Review: Coriolanus

Total War: Rome – Modern Warfare Edition…

Filming any of The Bard’s tales has always been a tricky task for any accomplished director, but for first timer Ralph Fiennes, taking on one of Shakespeare’s lesser known and difficult works is like fighting the force of the Tiber itself.

Shakespeare’s work has been plucked with varying degrees of success for many a year now, often failing in clumsy interpretations, and in most modern adaptations, the clear desire to make the syntax trendy and current.

But in this Roman tragedy, Fiennes has pulled off the neat trick of setting ancient Rome’s battle with the rebel Volscian Army in Modern Warfare style action with some of the best delivery of old Bill’s dialogue yet.

It’s a fine balance that pays off, indebted to the passion of Fiennes to do justice to the great work and no shortage of dynamic direction when bringing Coriolanus’ urban combat to life.

It’s a faithful, assured interpretation that most successfully puts the age old language ahead of any modern day gimmickry, feeling authentic rather than indulgent.

In Fiennes’ own lead turn as the legendary general, a clear passion for the writings pierces through dragon like eyes (or should I say Snake) and sharpened teeth. It’s a brilliant, snarling performance perhaps justifying the great city’s plebs not to take Rome’s greatest son to their bosom.

And it’s with Rome’s populous and scheming tribunes that Coriolanus’ greatest battle is fought, revisiting the since repeated story of a great warrior turned unsuccessful politician after glorious battlefield victory.

The new consul’s disdain for the lower classes enjoying freedom unearned, bringing about a class war that’s just as relevant today, as electioneering  takes to the streets to win popular rule support, a notion that betrays all his instincts of allowing the unheralded power over patricians.

A resulting TV debate sees Fiennes finally rip into already disquieting plebs, perceived as traitorous bringing about banishment; it’s a pure acting tour de force as Coriolanus begins his long road to vengeance.

Thespian support is quality too, with Gerald Butler’s opposing general, Aufidius chewing through reams of rich dialogue, but greatest of all is Vanessa Redgrave as counselling mother Volumnia whose brilliant turn elevates Coriolanus in its most pivotal and emotional act as mother, wife and son kneel for pity.

Stalling in parts with many acts languishing, Fiennes still keeps the naturally fragmented play coherent. Coriolanus’ bleak narrative never gives way to flamboyancy, as Fiennes grainy capturing of a place that calls itself Rome attunes perfectly to what is one of Shakespeare’s singularly tragic plays.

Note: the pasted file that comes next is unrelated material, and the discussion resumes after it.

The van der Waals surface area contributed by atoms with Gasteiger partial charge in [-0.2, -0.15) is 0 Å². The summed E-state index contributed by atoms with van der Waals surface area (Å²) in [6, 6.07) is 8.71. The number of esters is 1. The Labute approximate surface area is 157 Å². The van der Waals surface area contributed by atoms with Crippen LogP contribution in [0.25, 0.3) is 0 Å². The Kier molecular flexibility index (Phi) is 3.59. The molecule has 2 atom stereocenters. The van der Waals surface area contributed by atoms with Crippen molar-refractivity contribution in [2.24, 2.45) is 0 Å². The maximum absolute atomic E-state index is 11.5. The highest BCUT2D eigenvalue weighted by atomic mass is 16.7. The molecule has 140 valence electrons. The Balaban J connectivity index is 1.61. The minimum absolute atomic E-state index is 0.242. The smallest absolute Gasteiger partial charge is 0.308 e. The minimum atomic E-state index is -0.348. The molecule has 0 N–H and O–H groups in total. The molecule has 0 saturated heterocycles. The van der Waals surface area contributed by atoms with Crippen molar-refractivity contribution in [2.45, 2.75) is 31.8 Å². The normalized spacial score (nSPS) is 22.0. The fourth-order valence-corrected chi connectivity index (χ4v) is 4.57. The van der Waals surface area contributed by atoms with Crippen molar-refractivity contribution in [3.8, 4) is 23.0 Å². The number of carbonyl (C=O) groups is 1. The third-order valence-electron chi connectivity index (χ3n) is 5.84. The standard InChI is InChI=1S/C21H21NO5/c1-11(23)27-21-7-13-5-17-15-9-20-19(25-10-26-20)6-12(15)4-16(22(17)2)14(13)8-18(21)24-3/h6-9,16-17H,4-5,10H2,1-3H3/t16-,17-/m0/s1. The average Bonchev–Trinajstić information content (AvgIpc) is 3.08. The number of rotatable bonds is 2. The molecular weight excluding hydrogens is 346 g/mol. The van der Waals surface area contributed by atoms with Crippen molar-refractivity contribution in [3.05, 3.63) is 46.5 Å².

With previous attempts at Shakespeare leaving the feeling of “oh look I have just reinvented Shakespeare” putting me off many of the movie retellings, Fiennes’ emotional, unshowy reworking has brought a new found faith in making the old modern and relevant.

(LoveFilm by post)

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13 responses to “Review: Coriolanus

  1. I Loved This Flick, Fo SHO!
    Anything RALPH FIENNES Does, I’m Game To Watch.
    I’ve Been A Fan Of His Since “SCHINDLER’S LIST” And I Haven’t Looked Back Since!!!
    Excellent Post!

    • …and it only took me an hour! Glad you like the review and the movie Mark. TBH this is one of the few Shakespeare i have enjoyed on film. Love the story, and normally i wince at the syntax in movies, but here it grabbed me and thoroughly liked it.

  2. The cast is what really makes this flick so damn invigorating and special, and I can’t wait to see what else Fiennes has in-store for us as a director. Good review.

    • good call, it’s very promising indeed. great cast. loved Redgrave. as commented here elsewhere, i was pleasantly surprised by how much i enjoyed it after long being a Shakespeare movie skeptic.

    • I see your point, I was exactly that way too until i watched, dunno why but something clicked with this after years of feeling just like you about Shakespearean dialogue in film, you either love it or you hate, i get that. I Gave this one a chance and it paid of for me, but totally get were you are coming from. good point made hipster.

  3. Great review! I quite like this one despite its bloody scenes (I’m not much for that kind of thing). A great directorial debut from Fiennes and what a cast! I agree Redgrave is superb, as is Brian Cox. I also like Butler’s as Aufidius, it proves that he COULD act if the material calls for it. I just hope he continues to seek out roles like this in the future.

    • Thanks Ruth, this was one actually on Reddit i got some stick for I was accused of cheer leading the movie – Indeed, but I took it on the chin. Butler always seems to do better in roles of magnitude and he is quite traditional, and certainly has presence which is vital for this. I think he is an absolute dude and I think you call it right that if he seek these types of roles out he will increase his standing. In 300, no matter how pulp the movie may have been, it was a superb performance by him I always thought.Thanks again 😉

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